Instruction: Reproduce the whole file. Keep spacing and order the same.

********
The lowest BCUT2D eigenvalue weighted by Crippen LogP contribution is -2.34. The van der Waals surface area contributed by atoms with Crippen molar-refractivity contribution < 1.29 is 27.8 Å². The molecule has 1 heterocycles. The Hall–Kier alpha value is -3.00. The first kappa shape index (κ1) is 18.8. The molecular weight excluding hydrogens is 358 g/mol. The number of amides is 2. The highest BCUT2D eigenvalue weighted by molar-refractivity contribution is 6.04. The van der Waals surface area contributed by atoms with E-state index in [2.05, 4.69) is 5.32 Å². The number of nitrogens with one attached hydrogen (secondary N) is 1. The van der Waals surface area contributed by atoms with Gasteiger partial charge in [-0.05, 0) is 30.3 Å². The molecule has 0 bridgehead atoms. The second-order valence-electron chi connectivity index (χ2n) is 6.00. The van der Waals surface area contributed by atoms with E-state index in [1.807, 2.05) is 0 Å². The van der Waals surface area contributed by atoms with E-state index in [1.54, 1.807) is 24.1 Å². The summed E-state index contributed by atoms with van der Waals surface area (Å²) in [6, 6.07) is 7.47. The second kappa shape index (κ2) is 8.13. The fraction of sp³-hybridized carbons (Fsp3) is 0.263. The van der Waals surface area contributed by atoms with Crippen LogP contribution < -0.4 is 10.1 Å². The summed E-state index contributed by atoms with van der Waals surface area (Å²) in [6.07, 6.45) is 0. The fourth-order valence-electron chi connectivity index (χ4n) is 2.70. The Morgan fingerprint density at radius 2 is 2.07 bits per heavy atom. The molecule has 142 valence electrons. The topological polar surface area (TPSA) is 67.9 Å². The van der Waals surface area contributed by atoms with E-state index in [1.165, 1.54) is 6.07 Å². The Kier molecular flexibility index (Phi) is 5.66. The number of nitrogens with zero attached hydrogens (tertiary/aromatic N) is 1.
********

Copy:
The lowest BCUT2D eigenvalue weighted by Crippen LogP contribution is -2.34. The van der Waals surface area contributed by atoms with Crippen molar-refractivity contribution < 1.29 is 27.8 Å². The molecule has 1 heterocycles. The Hall–Kier alpha value is -3.00. The first kappa shape index (κ1) is 18.8. The molecular weight excluding hydrogens is 358 g/mol. The number of amides is 2. The highest BCUT2D eigenvalue weighted by molar-refractivity contribution is 6.04. The van der Waals surface area contributed by atoms with E-state index in [2.05, 4.69) is 5.32 Å². The number of nitrogens with one attached hydrogen (secondary N) is 1. The van der Waals surface area contributed by atoms with Gasteiger partial charge in [-0.05, 0) is 30.3 Å². The molecule has 0 bridgehead atoms. The second-order valence-electron chi connectivity index (χ2n) is 6.00. The van der Waals surface area contributed by atoms with E-state index in [1.807, 2.05) is 0 Å². The van der Waals surface area contributed by atoms with E-state index in [1.54, 1.807) is 24.1 Å². The summed E-state index contributed by atoms with van der Waals surface area (Å²) in [6, 6.07) is 7.47. The second kappa shape index (κ2) is 8.13. The fraction of sp³-hybridized carbons (Fsp3) is 0.263. The van der Waals surface area contributed by atoms with Crippen LogP contribution < -0.4 is 10.1 Å². The summed E-state index contributed by atoms with van der Waals surface area (Å²) in [6.07, 6.45) is 0. The fourth-order valence-electron chi connectivity index (χ4n) is 2.70. The Morgan fingerprint density at radius 2 is 2.07 bits per heavy atom. The molecule has 142 valence electrons. The topological polar surface area (TPSA) is 67.9 Å². The van der Waals surface area contributed by atoms with E-state index in [1.165, 1.54) is 6.07 Å². The Kier molecular flexibility index (Phi) is 5.66. The number of nitrogens with zero attached hydrogens (tertiary/aromatic N) is 1.